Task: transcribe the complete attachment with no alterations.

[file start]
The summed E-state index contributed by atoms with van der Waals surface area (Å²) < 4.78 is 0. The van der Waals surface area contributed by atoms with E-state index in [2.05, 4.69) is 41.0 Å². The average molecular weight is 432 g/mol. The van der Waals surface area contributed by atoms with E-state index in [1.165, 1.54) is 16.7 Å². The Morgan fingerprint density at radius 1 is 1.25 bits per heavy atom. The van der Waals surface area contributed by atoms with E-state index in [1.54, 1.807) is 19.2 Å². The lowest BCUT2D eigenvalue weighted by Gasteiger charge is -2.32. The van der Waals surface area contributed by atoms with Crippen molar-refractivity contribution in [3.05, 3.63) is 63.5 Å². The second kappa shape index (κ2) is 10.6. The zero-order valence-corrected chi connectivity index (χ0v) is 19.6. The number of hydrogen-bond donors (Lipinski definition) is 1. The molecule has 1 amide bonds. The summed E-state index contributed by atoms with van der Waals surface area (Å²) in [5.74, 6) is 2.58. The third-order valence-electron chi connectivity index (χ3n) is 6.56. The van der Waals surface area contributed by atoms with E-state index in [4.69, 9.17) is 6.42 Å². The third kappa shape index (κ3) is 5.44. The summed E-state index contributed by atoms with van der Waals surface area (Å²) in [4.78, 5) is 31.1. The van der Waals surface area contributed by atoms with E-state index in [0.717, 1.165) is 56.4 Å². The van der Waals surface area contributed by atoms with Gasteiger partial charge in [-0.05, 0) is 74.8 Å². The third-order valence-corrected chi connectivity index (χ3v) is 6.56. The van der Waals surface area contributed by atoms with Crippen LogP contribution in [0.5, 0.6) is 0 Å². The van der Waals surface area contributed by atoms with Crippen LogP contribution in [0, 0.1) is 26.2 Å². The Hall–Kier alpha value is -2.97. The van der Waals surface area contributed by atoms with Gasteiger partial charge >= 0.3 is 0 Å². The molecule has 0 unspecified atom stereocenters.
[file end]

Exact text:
The summed E-state index contributed by atoms with van der Waals surface area (Å²) < 4.78 is 0. The van der Waals surface area contributed by atoms with E-state index in [2.05, 4.69) is 41.0 Å². The average molecular weight is 432 g/mol. The van der Waals surface area contributed by atoms with E-state index in [1.165, 1.54) is 16.7 Å². The Morgan fingerprint density at radius 1 is 1.25 bits per heavy atom. The van der Waals surface area contributed by atoms with E-state index in [1.54, 1.807) is 19.2 Å². The lowest BCUT2D eigenvalue weighted by Gasteiger charge is -2.32. The van der Waals surface area contributed by atoms with Crippen molar-refractivity contribution in [3.05, 3.63) is 63.5 Å². The second kappa shape index (κ2) is 10.6. The zero-order valence-corrected chi connectivity index (χ0v) is 19.6. The number of hydrogen-bond donors (Lipinski definition) is 1. The molecule has 1 amide bonds. The summed E-state index contributed by atoms with van der Waals surface area (Å²) in [5.74, 6) is 2.58. The third-order valence-electron chi connectivity index (χ3n) is 6.56. The van der Waals surface area contributed by atoms with E-state index in [4.69, 9.17) is 6.42 Å². The third kappa shape index (κ3) is 5.44. The summed E-state index contributed by atoms with van der Waals surface area (Å²) in [4.78, 5) is 31.1. The van der Waals surface area contributed by atoms with E-state index in [0.717, 1.165) is 56.4 Å². The van der Waals surface area contributed by atoms with Gasteiger partial charge in [-0.05, 0) is 74.8 Å². The third-order valence-corrected chi connectivity index (χ3v) is 6.56. The van der Waals surface area contributed by atoms with Crippen LogP contribution in [0.5, 0.6) is 0 Å². The van der Waals surface area contributed by atoms with Crippen LogP contribution in [0, 0.1) is 26.2 Å². The Hall–Kier alpha value is -2.97. The van der Waals surface area contributed by atoms with Gasteiger partial charge >= 0.3 is 0 Å². The molecule has 0 unspecified atom stereocenters.